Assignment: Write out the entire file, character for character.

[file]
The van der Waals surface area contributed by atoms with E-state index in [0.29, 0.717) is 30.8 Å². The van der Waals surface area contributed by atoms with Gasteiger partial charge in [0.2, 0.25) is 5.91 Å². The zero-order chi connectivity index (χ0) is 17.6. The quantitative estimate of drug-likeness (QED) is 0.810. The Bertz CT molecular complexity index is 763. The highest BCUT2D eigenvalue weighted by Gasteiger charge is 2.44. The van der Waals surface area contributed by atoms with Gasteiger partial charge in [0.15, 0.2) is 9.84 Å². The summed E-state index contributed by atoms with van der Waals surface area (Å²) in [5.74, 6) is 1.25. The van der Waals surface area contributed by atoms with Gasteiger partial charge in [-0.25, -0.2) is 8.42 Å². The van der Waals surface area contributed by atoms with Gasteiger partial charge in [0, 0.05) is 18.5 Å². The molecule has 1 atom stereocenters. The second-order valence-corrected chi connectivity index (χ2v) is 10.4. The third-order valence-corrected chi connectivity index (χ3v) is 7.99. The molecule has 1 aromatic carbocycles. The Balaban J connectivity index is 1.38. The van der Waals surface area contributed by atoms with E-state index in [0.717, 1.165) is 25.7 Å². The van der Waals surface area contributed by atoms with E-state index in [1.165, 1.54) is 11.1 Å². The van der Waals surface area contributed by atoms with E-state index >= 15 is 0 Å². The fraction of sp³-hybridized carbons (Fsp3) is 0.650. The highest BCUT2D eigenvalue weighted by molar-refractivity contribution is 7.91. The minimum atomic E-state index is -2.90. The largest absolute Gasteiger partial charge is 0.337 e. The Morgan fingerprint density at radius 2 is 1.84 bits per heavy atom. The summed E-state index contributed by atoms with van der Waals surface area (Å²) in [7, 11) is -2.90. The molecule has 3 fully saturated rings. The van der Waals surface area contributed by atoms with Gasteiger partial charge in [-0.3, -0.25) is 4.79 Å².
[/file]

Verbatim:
The van der Waals surface area contributed by atoms with E-state index in [0.29, 0.717) is 30.8 Å². The van der Waals surface area contributed by atoms with Gasteiger partial charge in [0.2, 0.25) is 5.91 Å². The zero-order chi connectivity index (χ0) is 17.6. The quantitative estimate of drug-likeness (QED) is 0.810. The Bertz CT molecular complexity index is 763. The highest BCUT2D eigenvalue weighted by Gasteiger charge is 2.44. The van der Waals surface area contributed by atoms with Gasteiger partial charge in [0.15, 0.2) is 9.84 Å². The summed E-state index contributed by atoms with van der Waals surface area (Å²) in [5.74, 6) is 1.25. The van der Waals surface area contributed by atoms with Gasteiger partial charge in [-0.25, -0.2) is 8.42 Å². The van der Waals surface area contributed by atoms with Gasteiger partial charge in [0, 0.05) is 18.5 Å². The molecule has 1 atom stereocenters. The second-order valence-corrected chi connectivity index (χ2v) is 10.4. The third-order valence-corrected chi connectivity index (χ3v) is 7.99. The molecule has 1 aromatic carbocycles. The Balaban J connectivity index is 1.38. The van der Waals surface area contributed by atoms with E-state index in [0.717, 1.165) is 25.7 Å². The van der Waals surface area contributed by atoms with E-state index in [1.165, 1.54) is 11.1 Å². The van der Waals surface area contributed by atoms with E-state index >= 15 is 0 Å². The fraction of sp³-hybridized carbons (Fsp3) is 0.650. The highest BCUT2D eigenvalue weighted by molar-refractivity contribution is 7.91. The minimum atomic E-state index is -2.90. The largest absolute Gasteiger partial charge is 0.337 e. The Morgan fingerprint density at radius 2 is 1.84 bits per heavy atom. The summed E-state index contributed by atoms with van der Waals surface area (Å²) in [7, 11) is -2.90. The molecule has 3 fully saturated rings. The van der Waals surface area contributed by atoms with Gasteiger partial charge in [-0.3, -0.25) is 4.79 Å².